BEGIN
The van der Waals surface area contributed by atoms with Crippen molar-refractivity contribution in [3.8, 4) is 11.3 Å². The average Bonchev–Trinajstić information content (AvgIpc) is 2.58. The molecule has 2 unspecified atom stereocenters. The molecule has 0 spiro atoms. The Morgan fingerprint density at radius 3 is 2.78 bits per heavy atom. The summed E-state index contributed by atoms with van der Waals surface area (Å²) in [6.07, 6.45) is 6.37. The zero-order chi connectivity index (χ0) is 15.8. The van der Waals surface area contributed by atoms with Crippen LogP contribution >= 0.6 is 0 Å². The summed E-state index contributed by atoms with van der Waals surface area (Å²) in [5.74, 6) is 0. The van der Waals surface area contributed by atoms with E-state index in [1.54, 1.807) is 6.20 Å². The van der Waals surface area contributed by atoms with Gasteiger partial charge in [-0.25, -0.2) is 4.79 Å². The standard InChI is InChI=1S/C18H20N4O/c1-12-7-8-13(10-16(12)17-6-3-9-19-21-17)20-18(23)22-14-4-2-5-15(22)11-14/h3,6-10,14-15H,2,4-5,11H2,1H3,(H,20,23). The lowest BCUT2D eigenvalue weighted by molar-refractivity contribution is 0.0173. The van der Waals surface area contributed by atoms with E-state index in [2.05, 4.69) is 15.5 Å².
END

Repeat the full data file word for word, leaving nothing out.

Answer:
The van der Waals surface area contributed by atoms with Crippen molar-refractivity contribution in [3.8, 4) is 11.3 Å². The average Bonchev–Trinajstić information content (AvgIpc) is 2.58. The molecule has 2 unspecified atom stereocenters. The molecule has 0 spiro atoms. The Morgan fingerprint density at radius 3 is 2.78 bits per heavy atom. The summed E-state index contributed by atoms with van der Waals surface area (Å²) in [6.07, 6.45) is 6.37. The zero-order chi connectivity index (χ0) is 15.8. The van der Waals surface area contributed by atoms with Crippen LogP contribution >= 0.6 is 0 Å². The summed E-state index contributed by atoms with van der Waals surface area (Å²) in [5.74, 6) is 0. The van der Waals surface area contributed by atoms with E-state index in [1.54, 1.807) is 6.20 Å². The van der Waals surface area contributed by atoms with Gasteiger partial charge in [-0.25, -0.2) is 4.79 Å². The standard InChI is InChI=1S/C18H20N4O/c1-12-7-8-13(10-16(12)17-6-3-9-19-21-17)20-18(23)22-14-4-2-5-15(22)11-14/h3,6-10,14-15H,2,4-5,11H2,1H3,(H,20,23). The lowest BCUT2D eigenvalue weighted by molar-refractivity contribution is 0.0173. The van der Waals surface area contributed by atoms with E-state index in [2.05, 4.69) is 15.5 Å².